My senior year in high school I had the privilege of being the featured speaker at the Junior-Senior Banquet. I was certainly not the first choice for the role, and I was absolutely not the best choice. At the time, I had no intention of speaking publicly for a living. However, I accepted the challenge and, with the help of my dad, developed a brief speech about “Success.” The truth is, I only remember a few things about that speech: an impromptu opening line, a joke delivered with a classmate in mind, and a closing story that my dad provided. That might seem like quite a bit to remember after more than thirty years, but the fact is that I remember very little about what I said about the theme of “success”—probably because I did not know much about the subject. However, God certainly does. More than that, He understands how easily we can let a little success go to our heads. That is probably why Proverbs 30 provides some important reminders to keep life—and ourselves—in perspective in the aftermath of success (Prov. 30:1-4).

First of all, no matter how much success we may achieve, we should always look to God’s Word for guidance (Prov. 30:5-8a). The most successful people actually possess only a tiny sliver of knowledge, understanding, and wisdom. Therefore, rather than allowing success to artificially inflate our egos, we should realize how little we know and therefore how much we need God’s guidance (Prov. 30:5). When we carefully anchor our understanding to God’s will, we will move forward confidently but carefully, ever keeping within the bounds God’s approval (Prov. 30:6). But this requires a healthy respect for truth (Prov. 30:7-8a) lest we fall into the trap of accepting lies we tell ourselves to further our own perceived importance and success.

Secondly, however successful we may become, we should constantly see the value in others (Prov. 30:10-11, 14, 17). I personally love the heartwarming stories of major celebrities who demonstrate care for everyday people without ever seeking publicity for it. They do not have a cause to promote or an image to repair. They just value people. And that is how we all should be regardless of what we achieve in life. We need to show kindness—not arrogance—both to our peers and to those with whom we have had interaction throughout the years (Prov. 30:10). We also need to display loving respect for our parents as those who laid the foundation for all the success we have enjoyed (Prov. 30:11, 17). Success should cause us to reach out to others even more—from care and interest—to help in every way possible (Prov. 30:14). Success can create an artificial bubble around us that shuts others out. Instead, we should ensure that any success we achieve provides doors to let other people into our lives.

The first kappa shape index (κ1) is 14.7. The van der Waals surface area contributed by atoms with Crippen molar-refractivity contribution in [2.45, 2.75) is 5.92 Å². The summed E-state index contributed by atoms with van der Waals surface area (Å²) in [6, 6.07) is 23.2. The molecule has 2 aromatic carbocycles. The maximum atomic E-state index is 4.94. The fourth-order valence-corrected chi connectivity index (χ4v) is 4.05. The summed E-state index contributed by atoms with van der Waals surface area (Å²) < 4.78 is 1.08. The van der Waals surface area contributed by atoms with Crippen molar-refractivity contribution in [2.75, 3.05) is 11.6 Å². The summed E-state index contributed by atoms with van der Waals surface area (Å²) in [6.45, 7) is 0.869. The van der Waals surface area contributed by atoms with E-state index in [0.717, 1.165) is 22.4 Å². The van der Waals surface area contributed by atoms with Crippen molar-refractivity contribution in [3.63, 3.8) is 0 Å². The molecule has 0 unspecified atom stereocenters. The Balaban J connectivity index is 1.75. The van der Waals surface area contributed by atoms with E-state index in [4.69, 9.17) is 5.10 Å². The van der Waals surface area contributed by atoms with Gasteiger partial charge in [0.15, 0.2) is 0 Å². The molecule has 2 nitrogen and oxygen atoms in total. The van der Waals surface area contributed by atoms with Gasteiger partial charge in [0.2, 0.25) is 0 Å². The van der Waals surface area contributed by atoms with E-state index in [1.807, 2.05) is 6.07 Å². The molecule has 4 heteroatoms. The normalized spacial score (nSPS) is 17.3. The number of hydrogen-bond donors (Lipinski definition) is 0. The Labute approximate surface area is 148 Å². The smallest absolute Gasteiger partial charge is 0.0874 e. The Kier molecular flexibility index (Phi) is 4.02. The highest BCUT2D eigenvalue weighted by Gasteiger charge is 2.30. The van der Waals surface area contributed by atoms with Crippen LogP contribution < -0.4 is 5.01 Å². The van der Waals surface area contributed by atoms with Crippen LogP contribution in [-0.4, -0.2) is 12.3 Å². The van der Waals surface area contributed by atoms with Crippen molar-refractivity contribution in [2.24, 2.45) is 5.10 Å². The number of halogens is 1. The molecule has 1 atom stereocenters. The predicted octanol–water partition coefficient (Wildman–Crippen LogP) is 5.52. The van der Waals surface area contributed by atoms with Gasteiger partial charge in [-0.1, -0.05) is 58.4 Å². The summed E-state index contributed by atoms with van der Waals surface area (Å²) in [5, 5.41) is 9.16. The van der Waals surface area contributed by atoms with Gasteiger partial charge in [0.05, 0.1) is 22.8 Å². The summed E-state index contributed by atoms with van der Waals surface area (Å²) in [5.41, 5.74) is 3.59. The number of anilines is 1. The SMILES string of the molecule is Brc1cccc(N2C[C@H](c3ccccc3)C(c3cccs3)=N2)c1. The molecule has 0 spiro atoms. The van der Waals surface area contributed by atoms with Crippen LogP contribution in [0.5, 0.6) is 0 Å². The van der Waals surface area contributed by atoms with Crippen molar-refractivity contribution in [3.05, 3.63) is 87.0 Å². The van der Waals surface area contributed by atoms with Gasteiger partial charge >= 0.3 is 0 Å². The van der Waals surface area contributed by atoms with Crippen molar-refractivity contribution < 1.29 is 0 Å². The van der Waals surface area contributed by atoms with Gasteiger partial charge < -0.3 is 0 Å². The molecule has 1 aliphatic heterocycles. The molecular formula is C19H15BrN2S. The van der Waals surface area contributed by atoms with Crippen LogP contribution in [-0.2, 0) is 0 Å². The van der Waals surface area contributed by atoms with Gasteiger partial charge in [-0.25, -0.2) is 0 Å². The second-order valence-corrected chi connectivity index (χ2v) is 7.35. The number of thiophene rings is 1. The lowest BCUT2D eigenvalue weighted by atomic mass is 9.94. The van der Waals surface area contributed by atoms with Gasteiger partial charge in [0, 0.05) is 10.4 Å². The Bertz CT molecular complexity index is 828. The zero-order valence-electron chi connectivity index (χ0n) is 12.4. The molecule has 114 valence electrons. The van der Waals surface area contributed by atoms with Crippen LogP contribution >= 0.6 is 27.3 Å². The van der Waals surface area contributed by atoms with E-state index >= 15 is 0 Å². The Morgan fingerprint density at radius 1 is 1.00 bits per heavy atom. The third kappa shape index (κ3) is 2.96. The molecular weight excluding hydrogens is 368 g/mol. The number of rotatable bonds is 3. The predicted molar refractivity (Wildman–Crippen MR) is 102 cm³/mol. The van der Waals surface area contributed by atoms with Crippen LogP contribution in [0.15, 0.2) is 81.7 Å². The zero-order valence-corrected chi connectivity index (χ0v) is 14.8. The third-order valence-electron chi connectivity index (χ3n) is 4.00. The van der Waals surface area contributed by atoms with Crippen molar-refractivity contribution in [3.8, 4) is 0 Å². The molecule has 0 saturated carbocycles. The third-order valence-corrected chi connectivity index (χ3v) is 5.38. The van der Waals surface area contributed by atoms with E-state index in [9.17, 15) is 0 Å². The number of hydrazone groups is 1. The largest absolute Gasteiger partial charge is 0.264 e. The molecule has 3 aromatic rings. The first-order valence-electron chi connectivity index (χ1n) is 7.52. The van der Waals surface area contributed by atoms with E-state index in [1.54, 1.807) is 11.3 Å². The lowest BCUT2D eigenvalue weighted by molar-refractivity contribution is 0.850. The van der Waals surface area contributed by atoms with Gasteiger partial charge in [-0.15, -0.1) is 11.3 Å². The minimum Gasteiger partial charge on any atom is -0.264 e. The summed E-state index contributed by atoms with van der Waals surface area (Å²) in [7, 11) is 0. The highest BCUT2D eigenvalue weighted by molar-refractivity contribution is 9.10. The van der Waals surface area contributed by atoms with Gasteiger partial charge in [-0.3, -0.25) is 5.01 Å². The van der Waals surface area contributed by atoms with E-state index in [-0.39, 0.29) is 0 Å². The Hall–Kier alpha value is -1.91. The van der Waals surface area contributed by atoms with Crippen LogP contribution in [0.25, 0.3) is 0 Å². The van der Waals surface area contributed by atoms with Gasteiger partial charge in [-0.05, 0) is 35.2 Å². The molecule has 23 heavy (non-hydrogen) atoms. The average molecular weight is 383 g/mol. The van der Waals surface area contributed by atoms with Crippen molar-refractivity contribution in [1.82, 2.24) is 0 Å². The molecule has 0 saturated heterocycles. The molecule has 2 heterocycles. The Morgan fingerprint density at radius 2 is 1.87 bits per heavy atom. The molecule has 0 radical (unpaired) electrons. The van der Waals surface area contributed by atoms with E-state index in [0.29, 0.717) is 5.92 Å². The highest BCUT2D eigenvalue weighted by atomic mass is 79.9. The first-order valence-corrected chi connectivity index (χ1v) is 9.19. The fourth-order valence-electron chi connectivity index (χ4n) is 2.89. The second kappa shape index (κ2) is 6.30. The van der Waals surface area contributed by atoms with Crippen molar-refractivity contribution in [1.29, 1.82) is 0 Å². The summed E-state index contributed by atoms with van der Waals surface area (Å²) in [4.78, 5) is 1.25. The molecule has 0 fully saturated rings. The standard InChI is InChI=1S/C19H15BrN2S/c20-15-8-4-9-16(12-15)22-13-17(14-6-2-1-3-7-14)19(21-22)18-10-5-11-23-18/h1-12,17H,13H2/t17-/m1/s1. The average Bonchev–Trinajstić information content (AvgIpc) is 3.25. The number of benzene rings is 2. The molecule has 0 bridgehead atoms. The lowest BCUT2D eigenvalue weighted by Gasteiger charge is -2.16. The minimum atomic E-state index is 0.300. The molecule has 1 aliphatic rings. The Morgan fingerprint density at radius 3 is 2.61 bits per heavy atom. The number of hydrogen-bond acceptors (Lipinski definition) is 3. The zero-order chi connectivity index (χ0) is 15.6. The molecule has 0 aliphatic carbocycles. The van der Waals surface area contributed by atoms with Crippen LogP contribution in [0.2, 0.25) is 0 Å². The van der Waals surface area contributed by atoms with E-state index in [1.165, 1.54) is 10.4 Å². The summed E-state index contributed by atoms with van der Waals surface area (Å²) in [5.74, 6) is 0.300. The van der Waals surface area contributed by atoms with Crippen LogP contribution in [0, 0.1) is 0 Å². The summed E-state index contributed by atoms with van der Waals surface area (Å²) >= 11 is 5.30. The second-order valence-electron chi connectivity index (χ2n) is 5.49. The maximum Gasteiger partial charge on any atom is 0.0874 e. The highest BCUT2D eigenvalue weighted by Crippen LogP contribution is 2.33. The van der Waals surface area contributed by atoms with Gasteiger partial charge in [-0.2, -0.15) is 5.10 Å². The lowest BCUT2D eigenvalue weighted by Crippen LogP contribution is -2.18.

The more successful we become, the more we should work on self-awareness rather than self-esteem (Prov. 30:8b-16, 32-33). Worldly success makes it even more important for us to emphasize measuring ourselves by our faith—not our things (Prov. 30:8b-9). More than that, as others see our strengths on display, we need to become acutely aware of our own weaknesses and failings to prevent them from undermining future growth and hampering our relationship with God (Prov. 30:12). We should regularly evaluate ourselves for pride and work at developing and displaying humility (Prov. 30:13), especially since people will often assume otherwise. And throughout it all, we must demand more of ourselves and less of others while giving thanks more and more (Prov. 30:15-16).

Fourthly, the greater our success, the greater the need for us to display reverence for God in all that He has done (Prov. 30:18-20). Every success we achieve is an opportunity for us to point to the Greatest One, but we will only incorporate this into our lives when we first truly believe it in our hearts. That is why we need to spend more time contemplating the wonder of God’s creation (Prov. 30:18-19). It reminds us of our Creator’s grandeur as well as His constant provision, helping us put our success in the deeper context of eternity. And this should also lead us to having a greater sense of shame for our sin (Prov. 30:20). The more we think about God and what He has done for us, the more we should be aware of what we have done that made it all necessary. However, rather than letting this reality sink us in despair, we should use it to motivate us to greater appreciation. And this should provoke greater reverence still.

Finally, everything we observe in life should lead us to appreciate success for what it is—and what it is not (Prov. 30:21-31). We should begin by acknowledging that success does not make us inherently superior (Prov. 30:21-23). The successful have sinned and need redemption just like anyone else, as Paul reminded the Romans in a variety of ways (Rom. 3:10-11, 23). Also, we can easily misjudge what constitutes success since even the seemingly small can accomplish great things (Prov. 30:24-28). This should cause us to show restraint in our success rather than parading and advertising it (Prov. 30:29-31).

I am confident that I know a lot more about success today than I did as a senior in high school. But I hope far more that I appreciate and understand what success cannot do. It does not serve as a replacement for character. It does not improve anyone’s inherent value. And it does not place me outside of the constant need for God and His guidance. Self-exaltation often follows success (Prov. 30:32-33). But that does not make it right. However, it remains an ever present danger. It is natural to value your personal interests, your field of knowledge, your experience, and your successes. But we also often overvalue them, lifting them up in a form of self-validation at the expense of others. I wish you success in all righteous endeavors, but I pray that seeking righteousness may prove your greatest endeavor of all.

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